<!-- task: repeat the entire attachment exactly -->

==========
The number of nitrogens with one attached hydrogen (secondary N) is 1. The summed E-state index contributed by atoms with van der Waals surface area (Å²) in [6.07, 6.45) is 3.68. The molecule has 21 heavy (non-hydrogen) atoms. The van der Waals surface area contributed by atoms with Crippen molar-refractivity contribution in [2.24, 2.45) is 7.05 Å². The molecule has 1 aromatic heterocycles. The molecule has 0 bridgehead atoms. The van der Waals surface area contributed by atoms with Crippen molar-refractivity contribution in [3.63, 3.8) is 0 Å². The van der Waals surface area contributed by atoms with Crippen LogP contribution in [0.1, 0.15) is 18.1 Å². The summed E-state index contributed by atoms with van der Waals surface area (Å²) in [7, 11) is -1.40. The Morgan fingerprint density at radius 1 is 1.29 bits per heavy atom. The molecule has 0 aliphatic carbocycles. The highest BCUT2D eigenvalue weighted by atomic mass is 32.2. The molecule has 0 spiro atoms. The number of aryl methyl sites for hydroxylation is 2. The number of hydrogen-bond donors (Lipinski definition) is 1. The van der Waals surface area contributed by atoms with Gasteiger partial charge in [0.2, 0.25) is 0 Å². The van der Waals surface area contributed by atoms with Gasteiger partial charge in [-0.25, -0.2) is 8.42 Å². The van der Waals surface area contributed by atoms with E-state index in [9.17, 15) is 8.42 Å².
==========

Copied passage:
The number of nitrogens with one attached hydrogen (secondary N) is 1. The summed E-state index contributed by atoms with van der Waals surface area (Å²) in [6.07, 6.45) is 3.68. The molecule has 21 heavy (non-hydrogen) atoms. The van der Waals surface area contributed by atoms with Crippen molar-refractivity contribution in [2.24, 2.45) is 7.05 Å². The molecule has 1 aromatic heterocycles. The molecule has 0 bridgehead atoms. The van der Waals surface area contributed by atoms with Crippen molar-refractivity contribution in [3.63, 3.8) is 0 Å². The van der Waals surface area contributed by atoms with Crippen LogP contribution in [0.1, 0.15) is 18.1 Å². The summed E-state index contributed by atoms with van der Waals surface area (Å²) in [7, 11) is -1.40. The Morgan fingerprint density at radius 1 is 1.29 bits per heavy atom. The molecule has 0 aliphatic carbocycles. The highest BCUT2D eigenvalue weighted by atomic mass is 32.2. The molecule has 0 spiro atoms. The number of aryl methyl sites for hydroxylation is 2. The number of hydrogen-bond donors (Lipinski definition) is 1. The van der Waals surface area contributed by atoms with Gasteiger partial charge in [0.2, 0.25) is 0 Å². The van der Waals surface area contributed by atoms with Gasteiger partial charge in [-0.25, -0.2) is 8.42 Å². The van der Waals surface area contributed by atoms with E-state index in [9.17, 15) is 8.42 Å².